I know quotation marks are frequently over- and mis-used, and sometimes painfully so. But I really do mean “soccer,” not soccer.
Stephen and Adrian had their first “soccer” game at the YMCA this morning. It took the refs and coaches 30 minutes to line up 5 3-year olds facing one direction, and 5 3-year olds facing the opposite direction with a soccer ball in between. When they finally accomplished this feat of herding cats and blew the whistle to start the game, it was random chaos.
Approximately 4 out of the 10 kids understood the point of the game: namely to try to kick the ball into a goal (yes, a goal. Not the goal. No one remembered that you’re only supposed to try to kick it in your opponent’s goal). Of those 4 kids, only 2 possessed the ability to do this in any meaningful way. The other 8 kids just ran around and got in the way of the 2 kids who understood and were capable of kicking the ball in a purposeful manner.
Adrian, likely the unfortunate recipient of his mother’s “athletic skills,” was not in this elite group. He was in the majority that didn’t understand why everybody was running around, and where was his soccer ball? He played for about .07 seconds, at which point he and a teammate collided head-on into each other. The ball was nowhere near them. After the crash, he melted down and insisted that he didn’t want to play any more. He spent the rest of the hour crying and protesting as various adults (me, Eric, the coach, another dad) tried to cajole Adrian back onto the court, insisting it would be “fun” and his “team needed him.” He rallied for the last minute of the game and enjoyed hi-fiving the opposing team after the game.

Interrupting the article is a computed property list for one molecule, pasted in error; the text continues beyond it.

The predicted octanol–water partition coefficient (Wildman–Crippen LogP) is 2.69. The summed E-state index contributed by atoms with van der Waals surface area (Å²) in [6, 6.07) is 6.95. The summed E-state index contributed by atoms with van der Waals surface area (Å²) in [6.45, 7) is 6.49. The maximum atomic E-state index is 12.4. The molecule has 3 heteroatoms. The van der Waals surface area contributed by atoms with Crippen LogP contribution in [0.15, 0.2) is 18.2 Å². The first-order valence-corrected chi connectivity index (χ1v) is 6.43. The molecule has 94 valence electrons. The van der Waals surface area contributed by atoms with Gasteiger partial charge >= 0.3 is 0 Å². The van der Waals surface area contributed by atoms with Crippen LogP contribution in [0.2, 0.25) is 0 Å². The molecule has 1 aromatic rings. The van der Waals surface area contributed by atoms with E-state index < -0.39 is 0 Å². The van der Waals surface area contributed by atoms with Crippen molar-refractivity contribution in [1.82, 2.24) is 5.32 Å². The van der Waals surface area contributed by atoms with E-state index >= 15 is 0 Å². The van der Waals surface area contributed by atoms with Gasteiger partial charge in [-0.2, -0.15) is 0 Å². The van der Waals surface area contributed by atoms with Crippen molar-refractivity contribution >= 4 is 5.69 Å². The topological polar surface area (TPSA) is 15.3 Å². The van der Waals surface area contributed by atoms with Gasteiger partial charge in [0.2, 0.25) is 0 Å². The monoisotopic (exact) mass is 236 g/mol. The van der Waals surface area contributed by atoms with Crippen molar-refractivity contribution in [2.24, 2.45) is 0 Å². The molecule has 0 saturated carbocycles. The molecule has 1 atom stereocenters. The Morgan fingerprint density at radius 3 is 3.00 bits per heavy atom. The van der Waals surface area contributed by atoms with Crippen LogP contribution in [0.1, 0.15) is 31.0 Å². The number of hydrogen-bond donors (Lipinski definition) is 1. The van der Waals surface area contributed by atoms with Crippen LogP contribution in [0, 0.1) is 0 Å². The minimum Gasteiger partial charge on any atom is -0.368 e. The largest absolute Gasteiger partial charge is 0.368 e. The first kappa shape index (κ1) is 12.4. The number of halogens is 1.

“Thankfully,” he had another game the next hour. After all the hi-fiving, he was back in good spirits, and ran aimlessly around the gym most of the time, occasionally being surprised when the ball accidentally bounced off his foot, and running to me in the sidelines for hugs and hi-fives. He barely lasted the whole game, and when it mercifully ended, he happily hi-fived his opponents and collected his promised snack, which he’d been begging for ever since we arrived.
Stephen’s game went somewhat better; the 5 and 6 year-olds at least understood the point of the game and ran in a giant herd around the gym, following the ball. Stephen occasionally kicked the ball with purpose; usually he danced around the gym happily, unconcerned with the state of the ball or the game.
But as they say, the point is to “just have fun.” Stephen definitely had fun, and Adrian had about 50% fun. Maybe next time our goal will be to have 100% fun and we’ll just not worry about the silly soccer ball!